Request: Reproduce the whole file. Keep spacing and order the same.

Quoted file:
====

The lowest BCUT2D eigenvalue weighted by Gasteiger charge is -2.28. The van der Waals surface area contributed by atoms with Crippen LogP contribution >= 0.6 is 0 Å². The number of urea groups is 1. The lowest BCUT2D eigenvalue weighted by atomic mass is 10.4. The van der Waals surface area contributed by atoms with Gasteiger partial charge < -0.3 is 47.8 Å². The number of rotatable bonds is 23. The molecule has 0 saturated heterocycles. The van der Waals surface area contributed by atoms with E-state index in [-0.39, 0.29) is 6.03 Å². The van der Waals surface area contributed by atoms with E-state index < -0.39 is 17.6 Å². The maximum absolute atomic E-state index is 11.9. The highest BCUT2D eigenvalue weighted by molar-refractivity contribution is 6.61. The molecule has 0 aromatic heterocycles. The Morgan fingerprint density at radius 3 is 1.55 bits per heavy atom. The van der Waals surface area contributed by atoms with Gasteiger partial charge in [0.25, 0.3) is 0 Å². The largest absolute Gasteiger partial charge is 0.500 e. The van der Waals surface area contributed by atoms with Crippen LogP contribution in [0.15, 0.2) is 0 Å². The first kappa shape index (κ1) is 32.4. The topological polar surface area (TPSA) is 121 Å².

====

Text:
The lowest BCUT2D eigenvalue weighted by Gasteiger charge is -2.28. The van der Waals surface area contributed by atoms with Crippen LogP contribution >= 0.6 is 0 Å². The number of urea groups is 1. The lowest BCUT2D eigenvalue weighted by atomic mass is 10.4. The van der Waals surface area contributed by atoms with Gasteiger partial charge < -0.3 is 47.8 Å². The number of rotatable bonds is 23. The molecule has 0 saturated heterocycles. The van der Waals surface area contributed by atoms with E-state index in [-0.39, 0.29) is 6.03 Å². The van der Waals surface area contributed by atoms with E-state index < -0.39 is 17.6 Å². The maximum absolute atomic E-state index is 11.9. The highest BCUT2D eigenvalue weighted by molar-refractivity contribution is 6.61. The molecule has 0 aromatic heterocycles. The Morgan fingerprint density at radius 3 is 1.55 bits per heavy atom. The van der Waals surface area contributed by atoms with Gasteiger partial charge in [0.25, 0.3) is 0 Å². The largest absolute Gasteiger partial charge is 0.500 e. The van der Waals surface area contributed by atoms with Crippen LogP contribution in [0.15, 0.2) is 0 Å². The first kappa shape index (κ1) is 32.4. The topological polar surface area (TPSA) is 121 Å².